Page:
Hardly a day goes by without a story about the UK banking community messing up in some way or other. Some of the highest profile stories of the year have been around banks side-stepping regulation and fixing the markets for their own benefit.
Alongside this, a number of high-street banking brands have also had to own up to IT breakdowns that have denied their customers access to their own accounts or exposed their details to attack in some way.
But behind these technical problems lie process disfunctions, as the banking industry struggles to cope with rapid changes in the global financial landscape, say some industry pundits.
The most recent spate of glitches being suffered by UK high-street banks began towards the beginning of the year with Yorkshire and Clydesdale Bank customers having problems making payments with their debit cards.
The problems occurred in March when the bank outsourced some payment processes to a third party, First Data.
The bank said service was quickly restored, but problems with customers’ debit cards continued for the next two months. Customers tweeted their frustrations to each other and the bank was forced to issue an apology, saying its ATMs were still able to issue cash through using the cards.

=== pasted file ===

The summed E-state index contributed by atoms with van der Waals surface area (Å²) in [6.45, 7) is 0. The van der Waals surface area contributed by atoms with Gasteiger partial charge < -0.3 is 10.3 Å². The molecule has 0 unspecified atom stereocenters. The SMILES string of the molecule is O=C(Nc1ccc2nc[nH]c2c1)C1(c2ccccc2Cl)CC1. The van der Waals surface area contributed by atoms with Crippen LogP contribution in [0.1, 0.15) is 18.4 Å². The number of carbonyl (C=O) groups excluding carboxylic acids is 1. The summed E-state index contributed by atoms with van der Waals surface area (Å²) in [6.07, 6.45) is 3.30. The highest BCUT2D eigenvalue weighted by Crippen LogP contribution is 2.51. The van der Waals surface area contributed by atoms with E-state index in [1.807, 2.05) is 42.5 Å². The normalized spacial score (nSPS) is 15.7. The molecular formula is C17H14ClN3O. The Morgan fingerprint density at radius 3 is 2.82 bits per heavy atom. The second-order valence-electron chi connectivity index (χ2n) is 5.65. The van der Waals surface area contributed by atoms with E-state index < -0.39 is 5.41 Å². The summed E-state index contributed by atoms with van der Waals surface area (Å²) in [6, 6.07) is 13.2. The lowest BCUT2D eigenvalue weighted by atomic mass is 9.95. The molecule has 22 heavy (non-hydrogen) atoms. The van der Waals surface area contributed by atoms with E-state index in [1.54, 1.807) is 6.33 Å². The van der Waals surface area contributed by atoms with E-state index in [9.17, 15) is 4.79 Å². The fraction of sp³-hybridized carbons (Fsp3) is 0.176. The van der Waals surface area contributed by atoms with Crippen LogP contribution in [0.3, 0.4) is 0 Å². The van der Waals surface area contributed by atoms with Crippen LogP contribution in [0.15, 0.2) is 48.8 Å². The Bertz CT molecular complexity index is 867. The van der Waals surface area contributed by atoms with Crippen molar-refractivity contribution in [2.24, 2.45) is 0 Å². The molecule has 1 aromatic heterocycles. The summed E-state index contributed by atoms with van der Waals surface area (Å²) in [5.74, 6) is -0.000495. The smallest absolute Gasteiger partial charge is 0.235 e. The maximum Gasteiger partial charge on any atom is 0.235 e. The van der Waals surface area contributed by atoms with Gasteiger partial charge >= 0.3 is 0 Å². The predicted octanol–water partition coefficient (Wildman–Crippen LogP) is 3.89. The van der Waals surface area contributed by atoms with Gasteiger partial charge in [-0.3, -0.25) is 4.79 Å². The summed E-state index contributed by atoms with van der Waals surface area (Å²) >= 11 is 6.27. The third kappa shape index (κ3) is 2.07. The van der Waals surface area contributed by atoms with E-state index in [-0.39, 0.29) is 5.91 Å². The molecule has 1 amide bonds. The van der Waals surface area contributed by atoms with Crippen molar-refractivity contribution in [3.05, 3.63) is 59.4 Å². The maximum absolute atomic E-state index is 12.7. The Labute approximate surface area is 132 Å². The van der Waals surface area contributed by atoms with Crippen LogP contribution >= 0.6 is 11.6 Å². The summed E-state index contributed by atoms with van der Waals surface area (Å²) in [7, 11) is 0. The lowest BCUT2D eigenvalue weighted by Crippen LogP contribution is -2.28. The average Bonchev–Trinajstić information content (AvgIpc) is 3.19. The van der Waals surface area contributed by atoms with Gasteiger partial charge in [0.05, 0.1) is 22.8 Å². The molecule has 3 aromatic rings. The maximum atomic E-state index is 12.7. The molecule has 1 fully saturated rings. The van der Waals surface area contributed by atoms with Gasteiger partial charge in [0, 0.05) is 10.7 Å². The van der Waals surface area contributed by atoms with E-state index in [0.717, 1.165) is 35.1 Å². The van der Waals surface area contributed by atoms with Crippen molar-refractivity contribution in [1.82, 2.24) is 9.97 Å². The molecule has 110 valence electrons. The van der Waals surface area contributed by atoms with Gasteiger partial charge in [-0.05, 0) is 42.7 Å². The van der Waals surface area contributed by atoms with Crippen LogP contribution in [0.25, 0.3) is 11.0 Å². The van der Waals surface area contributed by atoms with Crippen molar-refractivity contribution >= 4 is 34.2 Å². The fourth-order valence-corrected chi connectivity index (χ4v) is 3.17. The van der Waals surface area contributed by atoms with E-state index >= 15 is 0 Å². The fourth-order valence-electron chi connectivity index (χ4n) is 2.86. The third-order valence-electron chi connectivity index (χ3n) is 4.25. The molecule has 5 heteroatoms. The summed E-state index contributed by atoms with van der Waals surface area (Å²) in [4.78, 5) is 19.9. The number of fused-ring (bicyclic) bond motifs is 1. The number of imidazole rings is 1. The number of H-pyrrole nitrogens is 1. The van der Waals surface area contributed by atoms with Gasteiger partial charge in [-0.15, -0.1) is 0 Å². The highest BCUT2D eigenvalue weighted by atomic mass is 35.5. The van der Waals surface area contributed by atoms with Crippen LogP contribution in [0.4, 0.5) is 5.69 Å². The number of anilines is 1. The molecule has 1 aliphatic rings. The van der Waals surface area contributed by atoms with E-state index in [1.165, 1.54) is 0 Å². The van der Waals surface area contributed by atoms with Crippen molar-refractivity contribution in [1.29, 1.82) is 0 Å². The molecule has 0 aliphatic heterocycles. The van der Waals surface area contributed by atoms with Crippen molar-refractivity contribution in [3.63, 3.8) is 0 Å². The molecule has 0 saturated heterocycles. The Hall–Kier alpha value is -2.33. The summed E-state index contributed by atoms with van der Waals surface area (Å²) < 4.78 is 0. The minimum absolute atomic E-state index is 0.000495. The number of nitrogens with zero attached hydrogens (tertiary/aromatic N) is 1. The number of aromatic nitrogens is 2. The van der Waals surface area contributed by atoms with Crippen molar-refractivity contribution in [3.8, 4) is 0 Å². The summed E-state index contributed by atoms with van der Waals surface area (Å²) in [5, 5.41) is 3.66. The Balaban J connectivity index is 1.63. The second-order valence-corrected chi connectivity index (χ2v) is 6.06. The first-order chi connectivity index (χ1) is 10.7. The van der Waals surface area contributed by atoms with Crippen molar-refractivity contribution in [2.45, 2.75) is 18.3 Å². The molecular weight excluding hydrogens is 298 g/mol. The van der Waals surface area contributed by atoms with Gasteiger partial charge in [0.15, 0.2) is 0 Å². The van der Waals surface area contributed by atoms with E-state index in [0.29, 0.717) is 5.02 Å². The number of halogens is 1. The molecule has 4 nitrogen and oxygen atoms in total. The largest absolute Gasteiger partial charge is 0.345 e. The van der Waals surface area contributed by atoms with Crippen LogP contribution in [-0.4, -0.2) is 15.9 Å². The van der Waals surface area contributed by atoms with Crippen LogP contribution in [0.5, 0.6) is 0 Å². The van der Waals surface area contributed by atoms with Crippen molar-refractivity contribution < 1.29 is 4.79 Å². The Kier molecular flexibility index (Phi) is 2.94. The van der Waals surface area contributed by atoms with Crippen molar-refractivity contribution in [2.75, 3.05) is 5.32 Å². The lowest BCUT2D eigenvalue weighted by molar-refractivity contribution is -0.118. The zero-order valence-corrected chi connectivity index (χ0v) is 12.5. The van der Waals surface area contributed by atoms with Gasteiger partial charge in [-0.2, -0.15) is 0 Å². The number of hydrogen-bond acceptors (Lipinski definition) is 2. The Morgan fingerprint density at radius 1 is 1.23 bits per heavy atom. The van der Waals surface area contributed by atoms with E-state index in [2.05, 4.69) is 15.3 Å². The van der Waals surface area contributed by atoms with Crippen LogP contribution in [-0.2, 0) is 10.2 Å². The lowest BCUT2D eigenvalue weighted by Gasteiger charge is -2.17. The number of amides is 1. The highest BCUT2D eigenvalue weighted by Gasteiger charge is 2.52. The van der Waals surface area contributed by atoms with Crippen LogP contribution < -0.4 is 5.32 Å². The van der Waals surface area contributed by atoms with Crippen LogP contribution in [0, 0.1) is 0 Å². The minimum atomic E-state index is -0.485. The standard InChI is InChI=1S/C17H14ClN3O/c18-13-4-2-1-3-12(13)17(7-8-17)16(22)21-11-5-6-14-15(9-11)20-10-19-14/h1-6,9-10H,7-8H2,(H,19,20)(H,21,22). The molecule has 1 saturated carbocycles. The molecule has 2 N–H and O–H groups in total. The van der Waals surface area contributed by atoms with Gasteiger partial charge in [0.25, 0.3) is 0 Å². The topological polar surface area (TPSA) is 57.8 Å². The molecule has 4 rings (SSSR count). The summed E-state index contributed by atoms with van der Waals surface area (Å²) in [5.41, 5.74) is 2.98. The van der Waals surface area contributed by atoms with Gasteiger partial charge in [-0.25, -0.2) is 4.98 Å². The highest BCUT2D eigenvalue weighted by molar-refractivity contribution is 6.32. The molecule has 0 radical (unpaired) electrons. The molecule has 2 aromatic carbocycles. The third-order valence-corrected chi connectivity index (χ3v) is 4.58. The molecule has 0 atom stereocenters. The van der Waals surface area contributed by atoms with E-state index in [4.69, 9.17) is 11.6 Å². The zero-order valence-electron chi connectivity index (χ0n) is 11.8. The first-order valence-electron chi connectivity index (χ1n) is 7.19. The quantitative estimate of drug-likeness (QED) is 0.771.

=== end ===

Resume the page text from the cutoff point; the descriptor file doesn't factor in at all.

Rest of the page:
By the end of April, problems were still continuing, with customers unable to make debit card payments or withdraw cash from ATMs. First Data was squarely blamed for the disruption.
In May, HSBC customers suffered similar problems, although it was not clear whether an outsourcer was involved this time. The banks debit cards started to malfunction, denying cash payments from non-HSBC ATMs. This problem also started to affect POS transactions too.
Around the same time, Santander and Barclays customers were denied access to their own accounts over the internet. Only a segment of customers were affected and the banks said they had the situation under control after only a few hours.
By the summer, it was RBS’s turn to suffer the IT gremlins. In June, a botched batch processing software upgrade by staff in its Edinburgh centre denied customers access to funds in their accounts.
In July, the problems transferred to the bank’s NatWest subsidiary where customers were unable to get online access to their accounts or make debit card payments.
The problem got so bad that RBS CEO Stephen Hester was forced to own up, saying the glitches had been a result of the bank focusing on new products and letting core systems decline.